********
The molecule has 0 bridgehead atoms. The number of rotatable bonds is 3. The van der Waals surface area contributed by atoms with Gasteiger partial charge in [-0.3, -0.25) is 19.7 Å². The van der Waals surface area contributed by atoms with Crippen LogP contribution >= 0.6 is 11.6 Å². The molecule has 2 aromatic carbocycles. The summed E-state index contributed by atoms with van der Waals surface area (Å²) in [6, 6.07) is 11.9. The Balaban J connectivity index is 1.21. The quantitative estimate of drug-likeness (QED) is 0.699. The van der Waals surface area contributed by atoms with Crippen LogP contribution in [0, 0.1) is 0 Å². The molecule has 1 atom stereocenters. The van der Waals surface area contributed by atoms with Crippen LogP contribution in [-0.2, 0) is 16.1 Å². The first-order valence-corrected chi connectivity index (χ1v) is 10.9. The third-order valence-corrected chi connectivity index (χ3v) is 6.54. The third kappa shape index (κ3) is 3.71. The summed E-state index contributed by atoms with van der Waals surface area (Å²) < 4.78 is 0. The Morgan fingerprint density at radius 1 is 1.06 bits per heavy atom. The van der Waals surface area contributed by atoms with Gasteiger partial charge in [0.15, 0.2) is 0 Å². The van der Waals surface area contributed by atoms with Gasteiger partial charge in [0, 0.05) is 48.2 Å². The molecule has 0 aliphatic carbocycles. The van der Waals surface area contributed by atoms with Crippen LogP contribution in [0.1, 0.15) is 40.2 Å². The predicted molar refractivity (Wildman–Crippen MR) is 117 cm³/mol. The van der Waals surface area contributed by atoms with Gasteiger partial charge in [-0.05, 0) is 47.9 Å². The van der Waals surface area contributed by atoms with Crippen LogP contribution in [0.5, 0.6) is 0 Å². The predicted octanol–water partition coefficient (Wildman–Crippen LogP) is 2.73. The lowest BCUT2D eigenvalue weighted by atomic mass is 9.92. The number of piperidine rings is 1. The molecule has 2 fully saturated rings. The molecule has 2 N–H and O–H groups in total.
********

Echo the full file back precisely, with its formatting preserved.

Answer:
The molecule has 0 bridgehead atoms. The number of rotatable bonds is 3. The van der Waals surface area contributed by atoms with Gasteiger partial charge in [-0.3, -0.25) is 19.7 Å². The van der Waals surface area contributed by atoms with Crippen LogP contribution >= 0.6 is 11.6 Å². The molecule has 2 aromatic carbocycles. The summed E-state index contributed by atoms with van der Waals surface area (Å²) in [6, 6.07) is 11.9. The Balaban J connectivity index is 1.21. The quantitative estimate of drug-likeness (QED) is 0.699. The van der Waals surface area contributed by atoms with Crippen LogP contribution in [0, 0.1) is 0 Å². The molecule has 1 atom stereocenters. The van der Waals surface area contributed by atoms with Crippen LogP contribution in [-0.2, 0) is 16.1 Å². The first-order valence-corrected chi connectivity index (χ1v) is 10.9. The third-order valence-corrected chi connectivity index (χ3v) is 6.54. The third kappa shape index (κ3) is 3.71. The summed E-state index contributed by atoms with van der Waals surface area (Å²) < 4.78 is 0. The Morgan fingerprint density at radius 1 is 1.06 bits per heavy atom. The van der Waals surface area contributed by atoms with Gasteiger partial charge in [0.15, 0.2) is 0 Å². The van der Waals surface area contributed by atoms with Gasteiger partial charge in [0, 0.05) is 48.2 Å². The molecule has 0 aliphatic carbocycles. The van der Waals surface area contributed by atoms with Crippen LogP contribution in [0.1, 0.15) is 40.2 Å². The predicted molar refractivity (Wildman–Crippen MR) is 117 cm³/mol. The van der Waals surface area contributed by atoms with Gasteiger partial charge in [-0.05, 0) is 47.9 Å². The van der Waals surface area contributed by atoms with Crippen LogP contribution in [0.5, 0.6) is 0 Å². The predicted octanol–water partition coefficient (Wildman–Crippen LogP) is 2.73. The lowest BCUT2D eigenvalue weighted by atomic mass is 9.92. The number of piperidine rings is 1. The molecule has 2 fully saturated rings. The molecule has 2 N–H and O–H groups in total.